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Is it easier to play defensive Table Tennis?

Or why should anyone want to play defensive?

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Suh Hyo-Won

Firstly — What does it mean to play defensive?

The defender has a reactive approach and tries to make the opponent’s offensive actions as inefficient or risky as possible. The table tennis defender patiently uses backspin and/or spin reversal, and attacks as soon as a good enough opportunity has been gained.

Why do people play defensive?

Strategy

Some people play defensive as a strategic choice because they believe playing defensive means a competitive advantage for them. They could equally well play offensive but has chosen defensive as it has proven to be beneficial for them.

Slowing down

Some people play defensive table tennis mainly because they want or need to slow down the game. The gameplay goes too fast for them otherwise, or they can’t play in a relaxed mode. Either their reaction time has become longer, or they want more time to think.

Fun

Believe it or not, some people play the defensive style mainly because they think it is more fun to play defensive.

Is the defensive style of play more effective?

The defensive style of table tennis is not as popular as the offensive style. However, it is not proven to be inferior to, or less competitive than, the offensive style. In fact, some players among the best 50 in the world (6% of the male players and 16% of the female players; data of January 2017) play defensive table tennis, and this proves that there is nothing wrong with the defensive style as such — it is competitive. Perhaps the only thing to make the defensive style more popular would be to get a world champion that plays defensive.

Is playing defensive easier?

Playing defensive, or playing mainly with backspin instead of topspin, requires at least the same level of technical perfection as for the offensive player. Especially in sensing, and varying, the amount, and composition, of the spin.

Is there really an advantage to slow down the game?

As a defender, you can slow down the gameplay if you play some distance from the table and are returning backspin balls which are slower, and stops up after the bounce.

+ Pros — Advantages

Playing defensive to slow down the gameplay gives you more time to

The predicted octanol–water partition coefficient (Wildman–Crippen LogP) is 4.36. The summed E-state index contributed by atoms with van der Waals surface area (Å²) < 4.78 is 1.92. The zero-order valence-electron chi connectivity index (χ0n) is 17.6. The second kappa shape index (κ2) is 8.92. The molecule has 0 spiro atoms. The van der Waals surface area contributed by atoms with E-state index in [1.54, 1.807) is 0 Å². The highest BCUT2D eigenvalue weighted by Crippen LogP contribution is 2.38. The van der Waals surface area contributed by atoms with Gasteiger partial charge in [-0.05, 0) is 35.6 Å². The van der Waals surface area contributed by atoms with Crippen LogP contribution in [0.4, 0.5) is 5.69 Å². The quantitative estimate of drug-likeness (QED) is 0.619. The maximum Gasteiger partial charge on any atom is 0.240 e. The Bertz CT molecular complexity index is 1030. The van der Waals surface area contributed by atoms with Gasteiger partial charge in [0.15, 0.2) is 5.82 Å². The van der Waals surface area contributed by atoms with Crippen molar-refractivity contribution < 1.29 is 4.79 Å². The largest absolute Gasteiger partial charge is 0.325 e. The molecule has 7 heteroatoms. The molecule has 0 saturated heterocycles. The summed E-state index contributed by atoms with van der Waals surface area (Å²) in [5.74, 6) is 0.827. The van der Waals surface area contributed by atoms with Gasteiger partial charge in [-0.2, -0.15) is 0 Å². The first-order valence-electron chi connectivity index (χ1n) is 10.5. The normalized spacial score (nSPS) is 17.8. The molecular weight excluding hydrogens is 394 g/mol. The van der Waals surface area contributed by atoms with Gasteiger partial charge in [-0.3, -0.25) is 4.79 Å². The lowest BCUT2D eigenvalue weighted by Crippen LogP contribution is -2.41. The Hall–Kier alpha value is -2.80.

• think, and
  • reposition yourself, and
  • play more relaxed.

- Cons — Disadvantages

  • You’ll get strong shots or smashes against you, especially if you don’t succeed to get enough underspin with every backspin stroke.
  • Your opponent also gets a lot more time for placing their shot exactly where you don’t want it.

What about reaction time?

Reaction times might not be distinguishable within year groups but between year groups there is a significant difference. You’ll notice it before you become middle-aged. It is clearly observable in games at net balls changing direction or stop balls, but it is, of course, prevalent for all balls, reducing the overall performance.

Should you have more time to think?

This can be discussed. I have observed many people, both on video and at competitions lose their match because they are thinking too much during the rallies. Their brain has the time to repeatedly reboot and start processing how to return the ball, and this is disturbing their automatic response. They get micro-confused and can’t focus.

Do pips-out rubbers always mean defensive play?

Well, not necessarily, some people play a smash game with soft (OUT with short pimples), with great success.

Should kids play defensive?

If they’re

  • training very hard and often (so they can train both offensive and defensive)
  • very interested in spin and tactics
  • really interested to see if a defensive style would give them a competitive advantage
  • and they have the backup from their coach,

Conclusion about the defensive style of playing table tennis

  • The defensive style is competitive, but not as popular as the offensive style
  • It is not any easier to play the defensive style
  • For teens and young people it is a matter of taste and strategy
  • For older people, it might be a factor for competitive survival
  • Kids could try
  • In fact, everyone should try, just to understand how to identify weaknesses, opportunities, and threats, and it will then benefit their offensive and all-around play

Written by

Writing as I learn. Learning as I write.

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